Giles Newsom, Page One

Giles Newsom, 12 years old, Bessemer City, North Carolina, October 23, 1912. Photo by Lewis Hine.

Accident to young mill worker. Giles Edmund Newsom (Photo October 23rd, 1912) while working in Sanders Spinning Mille [i.e., Mill], Bessemer City, N.C., August 21st, 1912, a piece of the machine fell on to his foot mashing his toe. This caused him to fall on to a spinning machine and his hand went into unprotected gearing, crushing and tearing out two fingers. He told the Attorney he was 11 years old when it happened. His parents are now trying to make him 13 years old. The school census taken at the time of the accident makes him 12 years old (parents' statement) and school records say the same. His school teacher thinks he is 12. His brother (see photo 3071) is not yet 11 years old. Both of the boys worked in the mill several months before the accident. His father, (R.L. Newsom) tried to compromise with the Company when he found the boy would receive the money and not the parents. The mother tried to blame the boys for getting jobs on their own hook, but she let them work several months. The aunt said "Now he's jes got to where he could be of some help to his ma an' then this happens and he can't never work no more like he oughter." Location: Bessemer City, North Carolina, Lewis Hine.


Giles Newsom, by Lewis Hine. CLICK TO ENLARGE.

"The year 1904 saw the first child labor laws go into effect in North Carolina. The law limited the work week for all workers to a maximum of sixty-six hours and stated that no child under the age of twelve could be employed by a mill. However, the law came bundled with a list of mill-friendly exceptions which rendered the law a mere half-hearted intention. Stipulations were attached to the bill exempting engineers, firemen, machinists, superintendents, overseers, section and yard hands, office men, watchmen, and repairers of breakdowns. The law, which carried no provision for enforcement, empowered employers with a multitude of ways to ignore it."

"In 1907 the child labor law was revised. The old stipulations were stripped and the law was reworded to state that no child under the age of fourteen shall be employed by or work in a mill. However, the law carried a new stipulation: boys and girls between the ages of twelve and thirteen could work in a mill under an apprenticeship providing the child had attended school for at least four months out of the preceding twelve. For the mill's management a simple written note from the child's parents was all that was required for proof of age or schooling. The penalty for parents who lied about their child's age, or for mills found operating outside the realms of the law, was set as a misdemeanor. The law also declared that no boy or girl under age fourteen was permitted to work in a mill between the hours of eight P.M. and five A.M." -from Report on Condition of Women and Child Wage-Earners in the United States: The Beginnings of Child Labor Legislation in Certain States; A comparative Study, Volume VII (1910); and Uniform Child Labor Laws: Proceedings of the Seventh Annual Conference of the National Child Labor Committee (1911).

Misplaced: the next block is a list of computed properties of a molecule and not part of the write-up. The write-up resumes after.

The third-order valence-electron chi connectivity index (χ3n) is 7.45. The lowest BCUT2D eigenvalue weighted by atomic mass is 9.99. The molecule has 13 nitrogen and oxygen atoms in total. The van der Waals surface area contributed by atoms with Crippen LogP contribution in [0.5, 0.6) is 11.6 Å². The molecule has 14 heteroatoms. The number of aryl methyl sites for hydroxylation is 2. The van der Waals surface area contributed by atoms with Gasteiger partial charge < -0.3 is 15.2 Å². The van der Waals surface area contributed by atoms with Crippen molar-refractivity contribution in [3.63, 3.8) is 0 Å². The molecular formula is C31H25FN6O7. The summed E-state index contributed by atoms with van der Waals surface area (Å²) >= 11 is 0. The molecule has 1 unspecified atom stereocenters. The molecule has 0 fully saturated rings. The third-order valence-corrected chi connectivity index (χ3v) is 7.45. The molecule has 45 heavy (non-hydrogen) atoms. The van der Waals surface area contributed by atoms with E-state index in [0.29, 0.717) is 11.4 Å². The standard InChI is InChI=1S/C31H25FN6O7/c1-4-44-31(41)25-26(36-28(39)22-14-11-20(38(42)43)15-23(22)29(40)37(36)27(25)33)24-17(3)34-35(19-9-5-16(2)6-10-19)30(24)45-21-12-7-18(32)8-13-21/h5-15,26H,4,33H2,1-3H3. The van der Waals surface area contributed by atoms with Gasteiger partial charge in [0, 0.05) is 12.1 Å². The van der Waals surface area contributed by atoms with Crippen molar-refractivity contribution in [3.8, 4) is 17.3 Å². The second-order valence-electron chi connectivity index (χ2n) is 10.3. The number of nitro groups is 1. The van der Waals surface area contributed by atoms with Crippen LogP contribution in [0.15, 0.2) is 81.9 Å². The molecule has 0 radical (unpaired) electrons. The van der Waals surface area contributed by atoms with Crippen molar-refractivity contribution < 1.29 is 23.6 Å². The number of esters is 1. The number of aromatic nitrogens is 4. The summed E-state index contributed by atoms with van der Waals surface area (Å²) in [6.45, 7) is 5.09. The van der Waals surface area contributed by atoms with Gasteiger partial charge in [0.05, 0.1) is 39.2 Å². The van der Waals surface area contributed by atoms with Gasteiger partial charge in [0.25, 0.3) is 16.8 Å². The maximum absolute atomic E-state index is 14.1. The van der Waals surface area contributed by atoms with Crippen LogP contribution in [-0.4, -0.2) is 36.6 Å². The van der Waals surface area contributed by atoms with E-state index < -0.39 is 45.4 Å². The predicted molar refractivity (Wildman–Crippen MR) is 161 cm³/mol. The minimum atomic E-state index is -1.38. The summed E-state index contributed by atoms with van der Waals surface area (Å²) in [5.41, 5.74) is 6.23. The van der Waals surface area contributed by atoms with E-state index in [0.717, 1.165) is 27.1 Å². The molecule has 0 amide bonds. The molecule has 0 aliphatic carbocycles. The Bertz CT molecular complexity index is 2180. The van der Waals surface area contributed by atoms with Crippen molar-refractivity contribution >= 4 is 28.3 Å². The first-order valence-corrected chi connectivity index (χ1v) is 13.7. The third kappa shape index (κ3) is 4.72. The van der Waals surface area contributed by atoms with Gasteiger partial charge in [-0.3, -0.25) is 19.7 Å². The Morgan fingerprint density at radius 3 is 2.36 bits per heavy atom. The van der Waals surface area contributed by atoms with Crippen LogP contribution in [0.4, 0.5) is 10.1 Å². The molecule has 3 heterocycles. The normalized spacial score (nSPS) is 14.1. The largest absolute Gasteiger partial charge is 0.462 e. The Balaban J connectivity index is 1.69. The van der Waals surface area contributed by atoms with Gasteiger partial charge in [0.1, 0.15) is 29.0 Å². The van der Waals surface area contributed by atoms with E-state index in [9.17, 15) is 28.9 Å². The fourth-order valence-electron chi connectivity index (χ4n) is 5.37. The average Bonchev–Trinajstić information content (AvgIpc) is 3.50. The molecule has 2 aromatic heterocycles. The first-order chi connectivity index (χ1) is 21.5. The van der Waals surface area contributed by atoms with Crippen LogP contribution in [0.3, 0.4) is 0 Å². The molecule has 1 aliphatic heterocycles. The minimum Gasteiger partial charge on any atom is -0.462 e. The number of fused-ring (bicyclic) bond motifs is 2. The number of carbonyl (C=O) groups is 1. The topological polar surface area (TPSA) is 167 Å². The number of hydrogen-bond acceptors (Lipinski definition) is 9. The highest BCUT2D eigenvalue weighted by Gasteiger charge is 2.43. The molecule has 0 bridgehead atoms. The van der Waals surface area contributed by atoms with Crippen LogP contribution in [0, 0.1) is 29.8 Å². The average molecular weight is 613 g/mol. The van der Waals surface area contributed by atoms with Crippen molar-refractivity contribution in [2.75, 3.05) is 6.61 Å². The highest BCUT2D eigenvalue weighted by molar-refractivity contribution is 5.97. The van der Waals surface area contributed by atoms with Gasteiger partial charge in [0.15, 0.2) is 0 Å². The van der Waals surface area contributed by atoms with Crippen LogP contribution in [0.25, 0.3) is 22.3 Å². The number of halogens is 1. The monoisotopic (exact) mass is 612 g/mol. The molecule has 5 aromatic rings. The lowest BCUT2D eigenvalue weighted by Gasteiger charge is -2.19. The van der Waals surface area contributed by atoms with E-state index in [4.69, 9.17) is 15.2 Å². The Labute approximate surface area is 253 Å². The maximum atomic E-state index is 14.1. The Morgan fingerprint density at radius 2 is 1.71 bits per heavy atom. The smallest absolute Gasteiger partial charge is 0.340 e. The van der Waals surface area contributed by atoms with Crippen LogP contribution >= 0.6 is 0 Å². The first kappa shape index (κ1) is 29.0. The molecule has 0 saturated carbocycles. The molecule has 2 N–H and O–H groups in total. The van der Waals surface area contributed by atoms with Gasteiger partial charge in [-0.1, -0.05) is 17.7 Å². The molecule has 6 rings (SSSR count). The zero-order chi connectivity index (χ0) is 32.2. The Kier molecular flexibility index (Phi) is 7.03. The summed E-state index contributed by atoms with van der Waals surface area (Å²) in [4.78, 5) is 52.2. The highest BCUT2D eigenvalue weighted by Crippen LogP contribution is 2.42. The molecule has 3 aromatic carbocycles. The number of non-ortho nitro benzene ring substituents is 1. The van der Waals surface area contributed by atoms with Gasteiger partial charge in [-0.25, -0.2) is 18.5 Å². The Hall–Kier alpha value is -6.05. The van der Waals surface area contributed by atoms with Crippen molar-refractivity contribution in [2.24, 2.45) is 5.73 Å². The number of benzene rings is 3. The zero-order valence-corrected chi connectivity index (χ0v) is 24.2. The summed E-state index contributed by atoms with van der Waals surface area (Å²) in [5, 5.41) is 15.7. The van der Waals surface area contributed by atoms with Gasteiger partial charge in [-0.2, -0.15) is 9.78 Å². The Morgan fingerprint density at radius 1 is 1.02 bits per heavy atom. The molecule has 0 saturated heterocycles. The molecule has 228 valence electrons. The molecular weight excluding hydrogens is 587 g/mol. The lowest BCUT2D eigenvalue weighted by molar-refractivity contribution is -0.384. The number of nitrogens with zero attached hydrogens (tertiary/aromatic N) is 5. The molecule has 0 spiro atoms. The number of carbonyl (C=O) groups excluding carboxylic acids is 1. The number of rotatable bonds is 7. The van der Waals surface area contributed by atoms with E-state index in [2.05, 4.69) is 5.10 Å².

Lewis Hine spent nearly the entire month of October photographing mill workers in North Carolina, but in November, he was in New England, New York and New Jersey. His constant traveling didn't afford him the opportunity to revisit his subjects and record updates on how they were doing. And so 100 years later, we are left wondering what happened to Giles, the boy with the missing fingers. Other than one surprising piece of information, my research turned up very little.

When Giles was injured, he was eight days short of his 12th birthday. According to North Carolina laws, the minimum age to work in the mill was 12, but only if the child was just an apprentice and was attending school at least four months in a calendar year. Otherwise the minimum age was 14. Bessemer City is a small city just north of Gastonia. The Sanders Spinning Mill where he worked (officially called Sanders Spinning Co.) began its operations in about 1910, in a mill formerly owned by Mascot Cotton Mills. In 1914, Sanders was purchased by M. Gambrill & Associates.


Where it happened. Sanders Cotton Mfg. Co., Bessemer City, N.C. In this and the adjoining mill (run by the same company) there were still many dangerous, unprotected gears, belts, belts running through the open floor, rough broken flooring on which the workers would likely stumble, etc.- when I went through these mills (October 23rd, 1912) over two months after the accident. Location: Bessemer City, North Carolina. Lewis Hine.

Giles Newsom pictured on National Child Labor Committee poster.

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